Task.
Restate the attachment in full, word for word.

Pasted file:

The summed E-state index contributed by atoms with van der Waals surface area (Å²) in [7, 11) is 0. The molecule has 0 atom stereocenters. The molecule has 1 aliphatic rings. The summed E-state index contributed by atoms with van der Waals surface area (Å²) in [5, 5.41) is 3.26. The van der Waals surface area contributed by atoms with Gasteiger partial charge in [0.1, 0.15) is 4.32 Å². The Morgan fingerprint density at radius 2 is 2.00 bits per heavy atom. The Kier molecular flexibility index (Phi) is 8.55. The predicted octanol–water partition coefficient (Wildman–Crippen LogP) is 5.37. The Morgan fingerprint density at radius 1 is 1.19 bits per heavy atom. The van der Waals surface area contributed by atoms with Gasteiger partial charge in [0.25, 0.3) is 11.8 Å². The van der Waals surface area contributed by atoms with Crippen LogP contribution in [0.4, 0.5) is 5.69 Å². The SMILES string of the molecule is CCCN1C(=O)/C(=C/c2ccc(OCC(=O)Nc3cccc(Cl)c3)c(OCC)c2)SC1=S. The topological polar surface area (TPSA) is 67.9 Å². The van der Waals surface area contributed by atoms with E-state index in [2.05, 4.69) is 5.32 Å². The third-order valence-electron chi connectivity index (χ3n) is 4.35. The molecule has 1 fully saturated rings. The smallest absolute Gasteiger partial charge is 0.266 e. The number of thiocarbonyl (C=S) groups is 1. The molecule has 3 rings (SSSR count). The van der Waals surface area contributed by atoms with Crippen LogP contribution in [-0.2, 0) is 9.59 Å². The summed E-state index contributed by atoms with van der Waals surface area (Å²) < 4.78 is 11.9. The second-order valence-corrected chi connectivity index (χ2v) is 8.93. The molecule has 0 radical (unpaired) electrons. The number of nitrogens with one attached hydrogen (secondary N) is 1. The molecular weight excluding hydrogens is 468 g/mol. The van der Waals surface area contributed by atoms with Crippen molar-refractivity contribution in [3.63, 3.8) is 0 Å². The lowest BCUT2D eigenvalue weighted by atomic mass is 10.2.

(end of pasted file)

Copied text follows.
The summed E-state index contributed by atoms with van der Waals surface area (Å²) in [7, 11) is 0. The molecule has 0 atom stereocenters. The molecule has 1 aliphatic rings. The summed E-state index contributed by atoms with van der Waals surface area (Å²) in [5, 5.41) is 3.26. The van der Waals surface area contributed by atoms with Gasteiger partial charge in [0.1, 0.15) is 4.32 Å². The Morgan fingerprint density at radius 2 is 2.00 bits per heavy atom. The Kier molecular flexibility index (Phi) is 8.55. The predicted octanol–water partition coefficient (Wildman–Crippen LogP) is 5.37. The Morgan fingerprint density at radius 1 is 1.19 bits per heavy atom. The van der Waals surface area contributed by atoms with Gasteiger partial charge in [0.25, 0.3) is 11.8 Å². The van der Waals surface area contributed by atoms with Crippen LogP contribution in [0.4, 0.5) is 5.69 Å². The SMILES string of the molecule is CCCN1C(=O)/C(=C/c2ccc(OCC(=O)Nc3cccc(Cl)c3)c(OCC)c2)SC1=S. The topological polar surface area (TPSA) is 67.9 Å². The van der Waals surface area contributed by atoms with E-state index in [2.05, 4.69) is 5.32 Å². The third-order valence-electron chi connectivity index (χ3n) is 4.35. The molecule has 1 fully saturated rings. The smallest absolute Gasteiger partial charge is 0.266 e. The number of thiocarbonyl (C=S) groups is 1. The molecule has 3 rings (SSSR count). The van der Waals surface area contributed by atoms with Crippen LogP contribution in [-0.2, 0) is 9.59 Å². The summed E-state index contributed by atoms with van der Waals surface area (Å²) < 4.78 is 11.9. The second-order valence-corrected chi connectivity index (χ2v) is 8.93. The molecule has 0 radical (unpaired) electrons. The number of nitrogens with one attached hydrogen (secondary N) is 1. The molecular weight excluding hydrogens is 468 g/mol. The van der Waals surface area contributed by atoms with Crippen molar-refractivity contribution in [3.63, 3.8) is 0 Å². The lowest BCUT2D eigenvalue weighted by atomic mass is 10.2.